Has dividend investing lost its luster?

Columbia Management, Investment Team | May 12, 2014

  • Higher-yielding equities underperformed the market last year raising questions about whether dividend investing remains an attractive strategy.
  • Even if rates continue a long-term increase from current levels, we expect that equities sensitivity to rising rates will decline.
  • We believe the drivers that have resulted in historical stock market outperformance from high-yielding equities remain intact.

By Paul Stocking, Senior Portfolio Manager and Dean Ramos, Senior Portfolio Manager

With interest rates rising in 2013 and after a number of years of outperformance from high-yield dividend paying equities, investors want to know if dividend investing remains an attractive strategy. With corporate balance sheets looking healthy and dividend payout ratios remaining low by historical standards, we believe dividend growth will continue to be strong. In our view, high-yielding equities will continue to provide strong total returns especially relative to fixed income alternatives.

U.S. equity markets rose more than 30% in 2013 as investors anticipated accelerating corporate earnings. For the year, S&P 500 operating earnings rose by 10.8% with P/E multiple expansion accounting for the rest of the market’s rise. One result of this move is that the market’s dividend yield declined from over 2.5% to just under 2% currently. At the same time, U.S. Treasury rates (as measured by 10-yr bonds) rose by 1.25% to end the year at 3% reversing what had been a relatively unique phenomenon—yields on equities that exceeded longer-term government bond yields.

Uncertainty about the Federal Reserve’s quantitative easing policies and potential acceleration of the U.S. economy fueled both rising rates and rate volatility last year. When combined with the reversal in equity market yield premiums relative to bonds, higher-yielding equities underperformed the market causing some to question whether the strong performance of higher-yielding equities has come to an end. We don’t believe so. It’s our expectation that the recently high correlation between interest rates and high-yield equities will revert back to longer-run levels. The interest-rate sensitivity of the highest yielding quintile of the market has been at levels above even the peaks seen in the last 85 years (Exhibit 1).

stocking1

A major reason for the elevated interest rate sensitivity of high-yield equities has been the Fed policies which drove down bond yields resulting in the premium to yields from equities. Even if rates continue a long-term increase from current levels, we expect that equities sensitivity to rising rates will decline. This has occurred before, such as during the period from 1948-1960 when rates nearly doubled to 4%.

With rising rates not expected to be a barrier to strong performance of high dividend equities, what about the prospects for dividend growth? The potential of stock dividends to grow with earnings provides a meaningful benefit when using high-yielding equities as a source of income in a portfolio. Unlike bonds where income is fixed, stock dividends can provide a measure of inflation protection. In the three years ending last year, market earnings have grown by nearly 9% per annum but market dividends have climbed by over 17%. The payout ratio for the S&P 500 has risen only slightly to 33% up 6 points from its low in 2011 and it remains well below the long-term average of 64% (Exhibit2).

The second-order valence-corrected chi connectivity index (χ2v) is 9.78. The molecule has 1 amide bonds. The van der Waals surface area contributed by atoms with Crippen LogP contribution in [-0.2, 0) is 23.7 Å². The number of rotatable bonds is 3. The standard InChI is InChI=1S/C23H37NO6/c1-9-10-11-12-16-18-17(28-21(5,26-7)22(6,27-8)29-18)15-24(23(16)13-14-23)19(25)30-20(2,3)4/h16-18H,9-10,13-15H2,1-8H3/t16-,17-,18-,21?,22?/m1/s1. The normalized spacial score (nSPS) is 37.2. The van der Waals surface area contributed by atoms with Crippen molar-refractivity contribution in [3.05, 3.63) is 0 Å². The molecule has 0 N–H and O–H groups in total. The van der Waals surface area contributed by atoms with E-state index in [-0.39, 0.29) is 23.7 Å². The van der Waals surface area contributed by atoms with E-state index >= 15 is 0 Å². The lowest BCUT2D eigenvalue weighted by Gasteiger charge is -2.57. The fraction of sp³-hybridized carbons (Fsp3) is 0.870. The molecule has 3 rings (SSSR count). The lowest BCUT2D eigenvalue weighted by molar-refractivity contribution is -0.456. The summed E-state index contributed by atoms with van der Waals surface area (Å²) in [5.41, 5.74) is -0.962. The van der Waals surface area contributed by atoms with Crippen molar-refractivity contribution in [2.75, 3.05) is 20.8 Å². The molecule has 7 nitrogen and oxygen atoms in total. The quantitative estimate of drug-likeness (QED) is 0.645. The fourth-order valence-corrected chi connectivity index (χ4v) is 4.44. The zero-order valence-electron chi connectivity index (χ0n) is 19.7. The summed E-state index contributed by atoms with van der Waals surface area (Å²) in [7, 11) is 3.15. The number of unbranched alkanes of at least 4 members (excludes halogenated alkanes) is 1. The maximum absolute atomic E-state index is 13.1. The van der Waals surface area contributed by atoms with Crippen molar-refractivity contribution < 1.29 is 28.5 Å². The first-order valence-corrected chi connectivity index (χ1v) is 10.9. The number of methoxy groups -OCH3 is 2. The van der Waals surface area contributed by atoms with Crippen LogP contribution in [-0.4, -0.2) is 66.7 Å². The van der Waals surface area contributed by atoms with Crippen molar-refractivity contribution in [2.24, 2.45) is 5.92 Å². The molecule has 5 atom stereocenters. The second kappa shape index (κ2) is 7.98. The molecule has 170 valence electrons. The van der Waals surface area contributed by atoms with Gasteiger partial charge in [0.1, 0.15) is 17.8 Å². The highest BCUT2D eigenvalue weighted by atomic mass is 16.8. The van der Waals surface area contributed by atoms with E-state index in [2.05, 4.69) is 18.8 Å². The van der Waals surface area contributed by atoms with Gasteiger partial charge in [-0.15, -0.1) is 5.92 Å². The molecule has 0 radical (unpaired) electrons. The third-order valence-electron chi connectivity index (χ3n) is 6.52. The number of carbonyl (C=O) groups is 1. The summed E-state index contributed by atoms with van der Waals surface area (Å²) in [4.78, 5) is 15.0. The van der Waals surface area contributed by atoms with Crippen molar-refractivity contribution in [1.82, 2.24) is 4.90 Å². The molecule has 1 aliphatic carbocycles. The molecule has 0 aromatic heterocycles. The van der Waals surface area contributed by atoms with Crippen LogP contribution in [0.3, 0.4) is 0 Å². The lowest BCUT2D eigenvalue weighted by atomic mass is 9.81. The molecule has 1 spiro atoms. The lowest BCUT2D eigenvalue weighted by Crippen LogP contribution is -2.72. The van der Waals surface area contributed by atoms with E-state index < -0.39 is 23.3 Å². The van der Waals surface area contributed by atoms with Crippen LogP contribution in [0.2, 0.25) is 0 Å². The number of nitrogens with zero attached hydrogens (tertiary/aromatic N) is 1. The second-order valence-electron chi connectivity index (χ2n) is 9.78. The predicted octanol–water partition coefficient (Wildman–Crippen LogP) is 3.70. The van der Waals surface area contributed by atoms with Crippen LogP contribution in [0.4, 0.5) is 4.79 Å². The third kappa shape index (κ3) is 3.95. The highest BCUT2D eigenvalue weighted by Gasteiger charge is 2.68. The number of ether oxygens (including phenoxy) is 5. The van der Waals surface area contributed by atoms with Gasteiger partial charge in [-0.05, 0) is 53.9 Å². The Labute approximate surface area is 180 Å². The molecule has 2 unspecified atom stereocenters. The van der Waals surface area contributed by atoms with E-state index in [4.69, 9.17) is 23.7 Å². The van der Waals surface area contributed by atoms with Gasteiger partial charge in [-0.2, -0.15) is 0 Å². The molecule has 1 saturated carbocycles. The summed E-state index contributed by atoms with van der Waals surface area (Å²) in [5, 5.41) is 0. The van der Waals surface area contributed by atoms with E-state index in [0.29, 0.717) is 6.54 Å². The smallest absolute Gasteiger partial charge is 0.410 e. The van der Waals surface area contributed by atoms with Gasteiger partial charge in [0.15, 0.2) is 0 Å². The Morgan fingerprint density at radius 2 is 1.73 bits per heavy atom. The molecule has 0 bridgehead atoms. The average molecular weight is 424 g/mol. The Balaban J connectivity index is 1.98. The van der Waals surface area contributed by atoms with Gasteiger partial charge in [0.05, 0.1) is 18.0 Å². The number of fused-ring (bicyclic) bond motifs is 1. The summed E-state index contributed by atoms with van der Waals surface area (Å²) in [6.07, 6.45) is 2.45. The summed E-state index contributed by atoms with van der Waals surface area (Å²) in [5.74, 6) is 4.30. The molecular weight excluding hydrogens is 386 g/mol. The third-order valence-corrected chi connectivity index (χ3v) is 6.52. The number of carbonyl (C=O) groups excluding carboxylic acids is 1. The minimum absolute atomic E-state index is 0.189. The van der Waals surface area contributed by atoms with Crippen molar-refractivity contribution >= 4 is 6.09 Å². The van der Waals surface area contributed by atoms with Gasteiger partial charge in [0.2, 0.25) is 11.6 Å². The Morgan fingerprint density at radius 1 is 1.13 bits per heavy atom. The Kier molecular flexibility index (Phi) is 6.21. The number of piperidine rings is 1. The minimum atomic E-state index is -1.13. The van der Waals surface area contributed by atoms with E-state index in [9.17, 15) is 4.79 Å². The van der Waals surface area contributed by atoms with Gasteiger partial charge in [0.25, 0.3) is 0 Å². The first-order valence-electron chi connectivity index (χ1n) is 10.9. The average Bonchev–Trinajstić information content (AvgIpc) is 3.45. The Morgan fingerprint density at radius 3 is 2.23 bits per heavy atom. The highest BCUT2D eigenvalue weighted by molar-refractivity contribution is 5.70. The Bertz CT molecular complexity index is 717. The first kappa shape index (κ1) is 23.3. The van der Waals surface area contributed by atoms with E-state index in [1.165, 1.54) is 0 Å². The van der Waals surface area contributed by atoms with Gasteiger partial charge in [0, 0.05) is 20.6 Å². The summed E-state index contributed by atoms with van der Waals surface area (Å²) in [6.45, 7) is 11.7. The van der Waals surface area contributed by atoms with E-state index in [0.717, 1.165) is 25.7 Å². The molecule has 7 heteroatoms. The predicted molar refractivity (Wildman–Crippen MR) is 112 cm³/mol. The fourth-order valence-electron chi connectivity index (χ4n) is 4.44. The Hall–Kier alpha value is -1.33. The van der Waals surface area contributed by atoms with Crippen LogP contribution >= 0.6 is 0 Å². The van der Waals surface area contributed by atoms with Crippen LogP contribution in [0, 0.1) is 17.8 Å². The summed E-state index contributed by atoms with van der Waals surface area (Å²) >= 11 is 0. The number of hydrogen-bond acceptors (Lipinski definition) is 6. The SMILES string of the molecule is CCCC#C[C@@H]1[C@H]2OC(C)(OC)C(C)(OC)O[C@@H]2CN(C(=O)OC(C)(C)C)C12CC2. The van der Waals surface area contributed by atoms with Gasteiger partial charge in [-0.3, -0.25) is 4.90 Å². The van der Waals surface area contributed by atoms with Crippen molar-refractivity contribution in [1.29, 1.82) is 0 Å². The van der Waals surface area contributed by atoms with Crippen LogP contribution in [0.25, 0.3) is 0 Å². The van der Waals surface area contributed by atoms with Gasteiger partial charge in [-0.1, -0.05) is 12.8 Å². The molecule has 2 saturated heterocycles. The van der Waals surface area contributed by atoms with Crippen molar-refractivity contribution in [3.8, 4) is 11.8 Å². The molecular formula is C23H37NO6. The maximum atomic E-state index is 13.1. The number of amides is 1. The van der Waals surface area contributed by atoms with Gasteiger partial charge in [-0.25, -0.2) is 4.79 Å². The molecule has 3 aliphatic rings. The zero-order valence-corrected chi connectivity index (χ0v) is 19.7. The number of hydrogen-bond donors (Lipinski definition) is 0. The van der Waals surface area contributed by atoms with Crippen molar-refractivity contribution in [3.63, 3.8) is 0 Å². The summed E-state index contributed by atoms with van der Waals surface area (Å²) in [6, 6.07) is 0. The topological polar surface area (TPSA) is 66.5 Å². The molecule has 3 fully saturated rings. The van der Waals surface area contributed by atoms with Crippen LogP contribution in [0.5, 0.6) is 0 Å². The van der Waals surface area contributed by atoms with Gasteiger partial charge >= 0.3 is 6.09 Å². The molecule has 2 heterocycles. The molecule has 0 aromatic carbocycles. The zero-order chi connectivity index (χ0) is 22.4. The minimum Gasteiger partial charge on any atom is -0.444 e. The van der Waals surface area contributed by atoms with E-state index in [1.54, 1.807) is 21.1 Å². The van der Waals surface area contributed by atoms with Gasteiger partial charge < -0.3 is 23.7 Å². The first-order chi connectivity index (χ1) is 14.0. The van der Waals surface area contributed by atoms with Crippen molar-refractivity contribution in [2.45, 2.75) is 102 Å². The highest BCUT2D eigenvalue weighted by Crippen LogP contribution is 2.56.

stocking2

Source: Standard and Poor’s

Wall Street strategists currently forecast an 11% increase in both market earnings and in dividends for 2014 and no increase in payout ratios. Corporate balance sheets remain strong with high average cash balances and moderate leverage. With last year’s expansion of valuation multiples, share buybacks, an alternative form of capital return to shareholders, are relatively less attractive than dividend increases at the margin. In our opinion these factors support strong dividend growth in the next few years.

We believe the drivers that have resulted in historical stock market outperformance from high-yielding equities remain intact. Briefly, valuations of high-yielding stocks benefit from the capital discipline dividends impose on management, dividends enjoy favorable tax treatment relative to interest income and growth in dividends can provide a measure of inflation protection for portfolio income. We believe the current environment remains very favorable for high-yielding stocks for two reasons; 1) the expected decline in interest-rate sensitivity which contributed meaningfully to the underperformance of these stocks, and 2) the likelihood that healthy corporate balance sheets and earnings growth can fuel strong dividend growth in the future. When considered in total, we believe a diversified portfolio of high-yielding equities (or a mutual fund focused on higher-yielding stocks) continues to provide a compelling source of investment income relative to other alternatives.

 

It is not possible to invest directly in an index

The Standard & Poor’s (S&P) 500 Index tracks the performance of 500 widely held, large-capitalization U.S. stocks.